High Correlation: Or why you should not pay for marijuana using your credit card

You have spent the past 15 minutes in the back room of Café 66 on Fort York Boulevard in Toronto in utter fascination, staring at jar after jar of the green substance ever so beautifully packaged and presented on the shop shelves. You are now informed by the hip, young man behind the counter that “the seventh gram is on the house.” Indeed, this shop, at least on the surface, does not appear categorically different from any other shop wherein goods are exchanged for money. And that is how you might treat the upscale marijuana dispensary south of Toronto—like any other establishment. If you pay for your weed using your credit card, however, you have committed the most dreadful carelessness of the age of Machine Learning: you have provided the machine with a “link.”

A very good friend of mine took me on a tour of the “café”, and as she spoke at length with the shopkeepers about the properties of the high caused by different strains of weed, I tried to grasp the true nature of the place I was in. The roof was covered with closed-circuit cameras. Above the only door to the room with the product was a monitor showing the video feed of the camera installed just outside the room. Soon I also noticed the weak sound of a buzzer and realized why we had to ring in and wait for the mechanical click of the door lock.

My friend received a pitch–black, childproof bag, inside which individual pitch–black, childproof bags contained the different strains that she had purchased. She then reached for her purse and paid in cash. I had seen her use her credit card in shadier places. As we left, I could not stop myself from asking her if she was really concerned, for example, that news of her purchase might reach her insurance company. “There are strict privacy laws in this land, you know!” I said. “I would like to believe that you are right,” she replied. “However, that is only the most obvious way that this purchase can cost me dearly.” She then continued, under her breath, “and probably the most benign.”

Imagine a list of a few hundred million people, and imagine that linkage has been made between the credit card purchases of everyone on the list and the “unfortunate events” that have afflicted those individuals. An “unfortunate event,” in this context, can refer to anything from being involved in a car accident, to declaring bankruptcy, to getting a divorce. Now, imagine that privacy measures have been taken into account and that purchases are anonymized. In other words, given any individual of interest, one can only know that this individual spends her money on products and services offered by businesses A, B, and C; one does not know what line of business these establishments are in. For example, A might correspond to Café 66, B might correspond to Istanbul Café, and C might correspond to the gas station at the corner of Dundas and Church. So, any customer of Café 66 who has used her credit card in that premises would be linked with business A; however, no one knows what business A actually represents. Can this situation be considered “hazardous”?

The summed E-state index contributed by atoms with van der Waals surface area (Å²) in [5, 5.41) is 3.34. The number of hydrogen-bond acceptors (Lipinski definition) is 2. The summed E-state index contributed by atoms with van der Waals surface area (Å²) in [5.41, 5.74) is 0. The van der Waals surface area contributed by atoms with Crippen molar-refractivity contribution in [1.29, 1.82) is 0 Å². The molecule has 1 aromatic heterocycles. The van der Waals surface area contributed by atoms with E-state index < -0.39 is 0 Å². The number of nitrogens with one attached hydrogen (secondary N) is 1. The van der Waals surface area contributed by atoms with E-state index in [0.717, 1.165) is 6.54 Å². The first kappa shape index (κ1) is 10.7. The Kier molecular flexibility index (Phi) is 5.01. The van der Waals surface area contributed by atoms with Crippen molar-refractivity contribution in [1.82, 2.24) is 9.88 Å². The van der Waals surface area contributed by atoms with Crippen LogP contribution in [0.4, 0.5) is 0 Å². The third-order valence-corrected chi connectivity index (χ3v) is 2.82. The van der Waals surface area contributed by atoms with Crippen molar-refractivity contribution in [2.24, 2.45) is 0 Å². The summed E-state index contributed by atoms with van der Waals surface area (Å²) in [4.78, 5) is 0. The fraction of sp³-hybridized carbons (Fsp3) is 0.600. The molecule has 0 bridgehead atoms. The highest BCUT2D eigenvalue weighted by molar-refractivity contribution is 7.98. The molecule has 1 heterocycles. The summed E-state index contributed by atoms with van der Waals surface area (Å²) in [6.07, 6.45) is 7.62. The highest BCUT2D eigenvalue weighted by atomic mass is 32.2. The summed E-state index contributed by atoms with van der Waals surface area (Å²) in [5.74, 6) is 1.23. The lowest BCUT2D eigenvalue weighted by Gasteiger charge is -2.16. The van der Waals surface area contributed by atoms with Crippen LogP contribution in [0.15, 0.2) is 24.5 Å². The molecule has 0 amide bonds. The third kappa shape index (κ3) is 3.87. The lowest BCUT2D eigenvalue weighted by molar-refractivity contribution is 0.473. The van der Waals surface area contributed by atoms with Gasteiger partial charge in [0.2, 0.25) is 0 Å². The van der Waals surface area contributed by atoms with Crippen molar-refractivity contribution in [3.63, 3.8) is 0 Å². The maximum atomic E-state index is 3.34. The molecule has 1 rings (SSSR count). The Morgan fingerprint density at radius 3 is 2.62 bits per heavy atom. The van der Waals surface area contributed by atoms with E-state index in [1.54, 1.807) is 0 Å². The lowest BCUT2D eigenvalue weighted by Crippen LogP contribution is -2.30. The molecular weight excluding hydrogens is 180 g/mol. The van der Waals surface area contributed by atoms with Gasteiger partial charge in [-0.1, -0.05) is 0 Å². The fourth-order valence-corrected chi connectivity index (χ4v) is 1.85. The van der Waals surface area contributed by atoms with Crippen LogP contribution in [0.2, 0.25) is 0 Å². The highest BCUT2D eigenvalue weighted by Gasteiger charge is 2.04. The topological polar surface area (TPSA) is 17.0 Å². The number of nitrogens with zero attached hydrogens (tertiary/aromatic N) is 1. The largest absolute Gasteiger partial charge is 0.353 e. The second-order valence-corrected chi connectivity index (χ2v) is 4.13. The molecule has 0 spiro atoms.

Let’s assume that marijuana usage is correlated with risk-taking. If that is, in fact, the case, it is possible to imagine that the rate of occurrence of “unfortunate events” is significantly higher within the customer base of Café 66. This is where the link between Jane Doe and A becomes valuable to the machine for deriving an inference: because “unfortunate events” are assumed to be more likely between individuals linked with A, and although every other piece of information indicates that Jane Doe is a good driver, a careful spender, and in a happy relationship, for example, Jane’s link with A points to a heightened probability of future trouble. Therefore, Jane Doe is to be handled cautiously. When she applies for a mortgage, she is considered a higher-risk individual, and her insurance premium may rise ever so slightly.

The scenario depicted above is not the worst case, however. The situation becomes more concerning when the more cautious of the risk-takers start taking notice of the activities of the silent silicon surveyors and change their payment method in Café 66 and similar establishments. Such an imaginable and, frankly, optimal strategy will then strengthen the significance of a link with A. In other words, those linked with A are the ultimate risk-takers; they are the ones who take more brazen risks. And so increases the penalty of the mistake of paying at Café 66 with your credit card.

During his stay in Zion, Neo went on a midnight stroll with Councillor Hamann. While observing the marvelous machinery of the Engineering Level, Hamann queried Neo on his understanding of the concept of “control.” Hamann had trouble accepting the fact that life in Zion was only possible because machines tended to the needs of the occupants of the last human city on planet Earth. To him, it was only ironic that other machines were digging in in order to destroy the underground covenant. In response, Neo opined that one controls an entity only as long as one can turn that entity off.

The time for turning Machine Learning off has long passed, and the justification for doing so is even more distant. The situation is, in fact, even more ironic than Matrix Reloaded. One may argue that, today, one needs to start thinking the way the machine does in order to survive. And this, ironically, completes the circle. Humankind aspired to replicate its own cognitive abilities in order to delegate menial tasks to its creation. It now appears, however, that man is forced to adopt the machine’s way of “thinking” in order to survive the reign of its own creation.

Acknowledgment: This text has been proofread by A. I wish to thank her.

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